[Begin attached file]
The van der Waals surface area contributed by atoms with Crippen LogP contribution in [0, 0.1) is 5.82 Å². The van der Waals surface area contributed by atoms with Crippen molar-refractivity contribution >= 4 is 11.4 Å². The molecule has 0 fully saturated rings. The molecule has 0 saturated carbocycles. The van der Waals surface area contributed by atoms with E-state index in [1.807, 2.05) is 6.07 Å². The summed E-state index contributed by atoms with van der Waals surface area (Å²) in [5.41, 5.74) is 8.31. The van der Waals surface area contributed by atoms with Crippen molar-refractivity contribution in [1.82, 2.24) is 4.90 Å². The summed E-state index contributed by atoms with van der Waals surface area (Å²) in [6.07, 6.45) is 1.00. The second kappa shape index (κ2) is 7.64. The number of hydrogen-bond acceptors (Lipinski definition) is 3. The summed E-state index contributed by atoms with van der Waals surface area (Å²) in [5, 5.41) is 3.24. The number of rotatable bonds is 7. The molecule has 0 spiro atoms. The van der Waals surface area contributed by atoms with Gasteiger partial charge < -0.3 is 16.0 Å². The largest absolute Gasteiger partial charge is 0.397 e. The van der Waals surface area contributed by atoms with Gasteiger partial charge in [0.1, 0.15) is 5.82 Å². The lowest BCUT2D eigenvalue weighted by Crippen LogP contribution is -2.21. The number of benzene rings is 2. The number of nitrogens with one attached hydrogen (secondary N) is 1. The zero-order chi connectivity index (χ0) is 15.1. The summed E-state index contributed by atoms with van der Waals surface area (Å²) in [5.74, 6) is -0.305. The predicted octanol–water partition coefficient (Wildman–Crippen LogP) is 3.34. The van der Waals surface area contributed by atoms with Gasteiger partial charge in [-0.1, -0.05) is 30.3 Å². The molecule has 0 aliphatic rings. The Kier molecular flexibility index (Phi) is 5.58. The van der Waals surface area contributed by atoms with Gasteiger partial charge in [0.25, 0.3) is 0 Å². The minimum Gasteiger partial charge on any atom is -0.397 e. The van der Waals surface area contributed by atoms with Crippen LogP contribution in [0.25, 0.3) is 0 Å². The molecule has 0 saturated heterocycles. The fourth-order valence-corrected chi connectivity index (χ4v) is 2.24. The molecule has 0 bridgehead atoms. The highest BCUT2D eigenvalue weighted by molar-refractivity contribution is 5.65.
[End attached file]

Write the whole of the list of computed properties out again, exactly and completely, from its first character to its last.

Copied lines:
The van der Waals surface area contributed by atoms with Crippen LogP contribution in [0, 0.1) is 5.82 Å². The van der Waals surface area contributed by atoms with Crippen molar-refractivity contribution >= 4 is 11.4 Å². The molecule has 0 fully saturated rings. The molecule has 0 saturated carbocycles. The van der Waals surface area contributed by atoms with E-state index in [1.807, 2.05) is 6.07 Å². The summed E-state index contributed by atoms with van der Waals surface area (Å²) in [5.41, 5.74) is 8.31. The van der Waals surface area contributed by atoms with Crippen molar-refractivity contribution in [1.82, 2.24) is 4.90 Å². The summed E-state index contributed by atoms with van der Waals surface area (Å²) in [6.07, 6.45) is 1.00. The second kappa shape index (κ2) is 7.64. The number of hydrogen-bond acceptors (Lipinski definition) is 3. The summed E-state index contributed by atoms with van der Waals surface area (Å²) in [5, 5.41) is 3.24. The number of rotatable bonds is 7. The molecule has 0 spiro atoms. The van der Waals surface area contributed by atoms with Gasteiger partial charge < -0.3 is 16.0 Å². The largest absolute Gasteiger partial charge is 0.397 e. The van der Waals surface area contributed by atoms with Gasteiger partial charge in [0.1, 0.15) is 5.82 Å². The lowest BCUT2D eigenvalue weighted by Crippen LogP contribution is -2.21. The number of benzene rings is 2. The number of nitrogens with one attached hydrogen (secondary N) is 1. The zero-order chi connectivity index (χ0) is 15.1. The summed E-state index contributed by atoms with van der Waals surface area (Å²) in [5.74, 6) is -0.305. The predicted octanol–water partition coefficient (Wildman–Crippen LogP) is 3.34. The van der Waals surface area contributed by atoms with Gasteiger partial charge in [-0.1, -0.05) is 30.3 Å². The molecule has 0 aliphatic rings. The Kier molecular flexibility index (Phi) is 5.58. The van der Waals surface area contributed by atoms with Gasteiger partial charge in [0.25, 0.3) is 0 Å². The minimum Gasteiger partial charge on any atom is -0.397 e. The van der Waals surface area contributed by atoms with Crippen LogP contribution in [0.25, 0.3) is 0 Å². The molecule has 0 saturated heterocycles. The fourth-order valence-corrected chi connectivity index (χ4v) is 2.24. The molecule has 0 bridgehead atoms. The highest BCUT2D eigenvalue weighted by molar-refractivity contribution is 5.65.